As one of the initiators of Images for the Future our priority was to make sure that the digitised works would become available online under conditions that would allow reuse. With regards to this objective the project turned out to be less successful. Regretfully only a small percentage of the overall collections could be made available online, mainly because of unresolved copyright issues. Copyright turned out to be a much more thorny issue than we had expected. The original project plan was based on the assumption that copyright owners would provide permission for the digitised material to be used in return for payment. In reality, most of them did not, as the economic incentive never materialised.
However, we did manage to demonstrate the impact of making cultural heritage collections available under open licenses through platforms such as Open Images and the collaboration between the National Archives and Wikimedia. The latter illustrated that by sharing content on open platforms, institutions could reach new and larger audiences. These experiments around opening up collections for reuse became very influential for the nascent OpenGLAM movement. Realising that opening up GLAM collections (Galleries, Libraries, Archives, and Museums) was primarily a matter of working with public domain works and metadata, we worked with Creative Commons on developing the tools to facilitate this.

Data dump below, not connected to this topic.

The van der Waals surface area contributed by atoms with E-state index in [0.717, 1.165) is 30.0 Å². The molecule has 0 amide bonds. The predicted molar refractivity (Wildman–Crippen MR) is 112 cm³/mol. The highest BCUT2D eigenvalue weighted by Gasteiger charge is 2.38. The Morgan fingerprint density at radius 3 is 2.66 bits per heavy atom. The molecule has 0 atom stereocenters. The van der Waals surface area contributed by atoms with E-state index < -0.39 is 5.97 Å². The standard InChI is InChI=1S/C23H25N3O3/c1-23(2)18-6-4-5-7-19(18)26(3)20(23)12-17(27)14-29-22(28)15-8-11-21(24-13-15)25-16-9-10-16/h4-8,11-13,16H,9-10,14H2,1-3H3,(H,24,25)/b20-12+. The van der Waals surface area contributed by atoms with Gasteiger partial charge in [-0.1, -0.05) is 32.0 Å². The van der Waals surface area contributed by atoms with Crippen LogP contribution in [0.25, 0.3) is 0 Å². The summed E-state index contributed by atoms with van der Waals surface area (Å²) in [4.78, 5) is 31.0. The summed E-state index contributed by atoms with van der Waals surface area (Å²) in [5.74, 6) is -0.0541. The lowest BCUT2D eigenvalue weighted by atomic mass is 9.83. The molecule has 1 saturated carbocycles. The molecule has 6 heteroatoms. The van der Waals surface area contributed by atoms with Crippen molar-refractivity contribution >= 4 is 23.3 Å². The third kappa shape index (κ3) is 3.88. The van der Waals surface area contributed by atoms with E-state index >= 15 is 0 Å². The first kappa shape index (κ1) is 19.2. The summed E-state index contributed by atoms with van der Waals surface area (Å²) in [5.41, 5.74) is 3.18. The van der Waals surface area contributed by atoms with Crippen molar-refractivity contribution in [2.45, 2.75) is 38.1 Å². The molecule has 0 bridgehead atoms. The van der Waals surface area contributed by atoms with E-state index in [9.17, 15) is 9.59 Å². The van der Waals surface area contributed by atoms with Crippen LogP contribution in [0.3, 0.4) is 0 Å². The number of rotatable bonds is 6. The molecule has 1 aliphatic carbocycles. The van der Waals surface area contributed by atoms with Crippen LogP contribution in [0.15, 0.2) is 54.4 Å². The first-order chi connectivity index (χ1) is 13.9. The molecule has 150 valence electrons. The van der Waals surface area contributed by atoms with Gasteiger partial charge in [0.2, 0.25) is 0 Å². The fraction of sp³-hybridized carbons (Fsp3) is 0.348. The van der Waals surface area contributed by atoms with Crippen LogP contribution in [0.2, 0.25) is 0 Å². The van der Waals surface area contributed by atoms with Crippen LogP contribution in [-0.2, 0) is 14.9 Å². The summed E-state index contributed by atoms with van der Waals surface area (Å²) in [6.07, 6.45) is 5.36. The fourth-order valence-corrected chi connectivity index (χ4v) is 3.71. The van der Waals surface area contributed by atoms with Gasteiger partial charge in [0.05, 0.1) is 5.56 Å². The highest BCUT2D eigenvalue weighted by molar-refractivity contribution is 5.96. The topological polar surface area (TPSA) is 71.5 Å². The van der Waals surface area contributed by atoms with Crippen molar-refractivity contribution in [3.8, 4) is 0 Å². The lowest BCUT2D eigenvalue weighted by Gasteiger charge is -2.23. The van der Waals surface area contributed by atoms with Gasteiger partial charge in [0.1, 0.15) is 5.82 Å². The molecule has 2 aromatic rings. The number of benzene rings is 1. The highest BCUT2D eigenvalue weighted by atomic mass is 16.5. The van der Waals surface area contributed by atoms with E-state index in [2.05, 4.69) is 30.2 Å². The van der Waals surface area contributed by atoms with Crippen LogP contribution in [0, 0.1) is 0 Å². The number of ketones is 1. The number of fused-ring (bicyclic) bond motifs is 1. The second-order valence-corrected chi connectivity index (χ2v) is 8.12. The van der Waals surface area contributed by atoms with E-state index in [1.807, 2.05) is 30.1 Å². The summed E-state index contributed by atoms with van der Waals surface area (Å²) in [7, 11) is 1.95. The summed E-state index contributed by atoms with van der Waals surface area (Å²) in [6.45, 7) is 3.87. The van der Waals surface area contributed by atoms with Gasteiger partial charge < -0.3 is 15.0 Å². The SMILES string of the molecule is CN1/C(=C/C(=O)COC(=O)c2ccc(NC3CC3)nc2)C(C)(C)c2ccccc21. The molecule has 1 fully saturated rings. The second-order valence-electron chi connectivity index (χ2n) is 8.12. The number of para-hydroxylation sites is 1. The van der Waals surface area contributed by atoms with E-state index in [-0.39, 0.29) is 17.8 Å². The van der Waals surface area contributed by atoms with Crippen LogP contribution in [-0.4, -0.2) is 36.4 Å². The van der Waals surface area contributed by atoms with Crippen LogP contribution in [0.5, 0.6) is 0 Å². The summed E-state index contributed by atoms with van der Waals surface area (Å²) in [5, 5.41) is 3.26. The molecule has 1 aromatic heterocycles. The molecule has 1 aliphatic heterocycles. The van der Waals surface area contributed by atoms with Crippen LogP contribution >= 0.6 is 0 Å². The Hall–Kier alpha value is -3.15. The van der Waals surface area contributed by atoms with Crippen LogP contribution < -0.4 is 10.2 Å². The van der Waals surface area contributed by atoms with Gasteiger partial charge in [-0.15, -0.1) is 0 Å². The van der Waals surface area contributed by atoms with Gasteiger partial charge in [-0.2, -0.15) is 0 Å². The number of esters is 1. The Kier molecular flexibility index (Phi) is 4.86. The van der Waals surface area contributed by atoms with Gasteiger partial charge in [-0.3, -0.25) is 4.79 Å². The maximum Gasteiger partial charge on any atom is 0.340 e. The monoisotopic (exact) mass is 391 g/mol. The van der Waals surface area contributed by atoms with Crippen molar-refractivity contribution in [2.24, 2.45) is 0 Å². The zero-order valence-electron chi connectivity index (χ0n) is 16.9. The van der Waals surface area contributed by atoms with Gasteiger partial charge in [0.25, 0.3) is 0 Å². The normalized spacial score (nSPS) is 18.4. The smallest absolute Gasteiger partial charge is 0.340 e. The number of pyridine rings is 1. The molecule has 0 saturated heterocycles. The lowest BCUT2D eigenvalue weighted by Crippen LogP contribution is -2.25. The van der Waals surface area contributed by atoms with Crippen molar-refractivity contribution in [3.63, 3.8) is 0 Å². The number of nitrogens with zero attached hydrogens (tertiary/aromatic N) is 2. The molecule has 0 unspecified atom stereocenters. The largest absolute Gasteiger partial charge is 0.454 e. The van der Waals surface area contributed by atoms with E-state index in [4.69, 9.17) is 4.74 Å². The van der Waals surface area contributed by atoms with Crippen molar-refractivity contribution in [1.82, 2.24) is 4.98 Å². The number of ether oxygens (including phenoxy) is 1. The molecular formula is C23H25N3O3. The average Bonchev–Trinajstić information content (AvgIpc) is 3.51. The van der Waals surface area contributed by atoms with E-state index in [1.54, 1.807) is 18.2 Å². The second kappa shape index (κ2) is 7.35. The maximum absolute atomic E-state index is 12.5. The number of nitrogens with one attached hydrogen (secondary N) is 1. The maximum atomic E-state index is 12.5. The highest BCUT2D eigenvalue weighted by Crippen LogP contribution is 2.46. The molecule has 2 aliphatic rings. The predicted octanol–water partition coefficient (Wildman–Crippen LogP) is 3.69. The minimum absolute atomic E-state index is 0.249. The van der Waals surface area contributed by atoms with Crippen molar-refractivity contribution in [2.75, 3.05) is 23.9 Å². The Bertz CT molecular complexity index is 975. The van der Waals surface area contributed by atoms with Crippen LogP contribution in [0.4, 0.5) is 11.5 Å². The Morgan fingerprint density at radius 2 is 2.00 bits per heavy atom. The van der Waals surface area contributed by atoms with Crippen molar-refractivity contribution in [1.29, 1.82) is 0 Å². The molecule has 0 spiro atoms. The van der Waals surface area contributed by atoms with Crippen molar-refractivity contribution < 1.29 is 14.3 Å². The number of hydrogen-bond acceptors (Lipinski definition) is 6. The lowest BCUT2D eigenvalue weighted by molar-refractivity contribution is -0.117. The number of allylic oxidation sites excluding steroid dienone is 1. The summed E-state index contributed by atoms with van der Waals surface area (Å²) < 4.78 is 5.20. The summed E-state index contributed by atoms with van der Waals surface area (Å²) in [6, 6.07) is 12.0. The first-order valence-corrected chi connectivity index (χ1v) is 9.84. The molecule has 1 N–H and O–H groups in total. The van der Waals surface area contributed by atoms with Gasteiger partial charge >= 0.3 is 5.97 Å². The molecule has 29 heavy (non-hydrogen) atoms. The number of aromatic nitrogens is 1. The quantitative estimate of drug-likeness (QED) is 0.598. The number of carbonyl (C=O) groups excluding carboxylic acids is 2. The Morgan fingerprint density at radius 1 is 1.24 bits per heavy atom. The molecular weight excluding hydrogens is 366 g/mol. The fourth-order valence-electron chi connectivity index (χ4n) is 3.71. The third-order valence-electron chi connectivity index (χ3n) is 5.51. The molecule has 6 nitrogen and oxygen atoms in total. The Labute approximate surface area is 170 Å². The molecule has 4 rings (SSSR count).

From 2009 onwards we also worked with collective rights management organisations on a number of pilot projects that explored the possibility of extended collective licensing as a mechanism to get more digitised cultural heritage available online. These projects proved to be successful and in response in 2013 cultural heritage institutions and collective rights management organisations joined forces (article available in Dutch only) to ask the Dutch legislator to provide a legal basis for extended collective licensing.
Based on our work in the cultural heritage sector we were an early partner of Europeana, the EU funded platform that brings together digitised cultural heritage from thousands of libraries, archives and museums across the EU. Europeana provided us with an opportunity to apply the lessons that we had learned in the Images for the Future project on a wider scale. Together with the Institute for Information Law and the Bibliothèque Nationale de Luxembourg we developed a licensing framework that ensures full reusability of the metadata aggregated by Europeana. It encourages institutions to make their collections available for reuse under open licenses. Today, ten years later, Europeana is the biggest aggregator of openly licensed cultural heritage resources, hosting more than twenty million freely licensed works. The success of the Europeana Licensing Framework, which focuses on clear rights information for end users promotes reuse, has inspired other cultural heritage aggregators around the globe, such as the Digital Public Library of America. Over the years of our collaboration Europeana has developed into one of the leading voices advocating for open access to cultural heritage and for the protection of the Public Domain. We are proud to have been a driver of this.
Fighting for better copyright rules in Europe
Since 2016 we have also worked with Europeana on making sure that the ongoing EU copyright reform will improve the ability of cultural heritage institutions to make more of their collections available online. While the reform process is not concluded, there are indications that the EU copyright reform package will finally provide a workable answer for the copyright problems faced by libraries, museums and archives engaged in large scale digitisation efforts.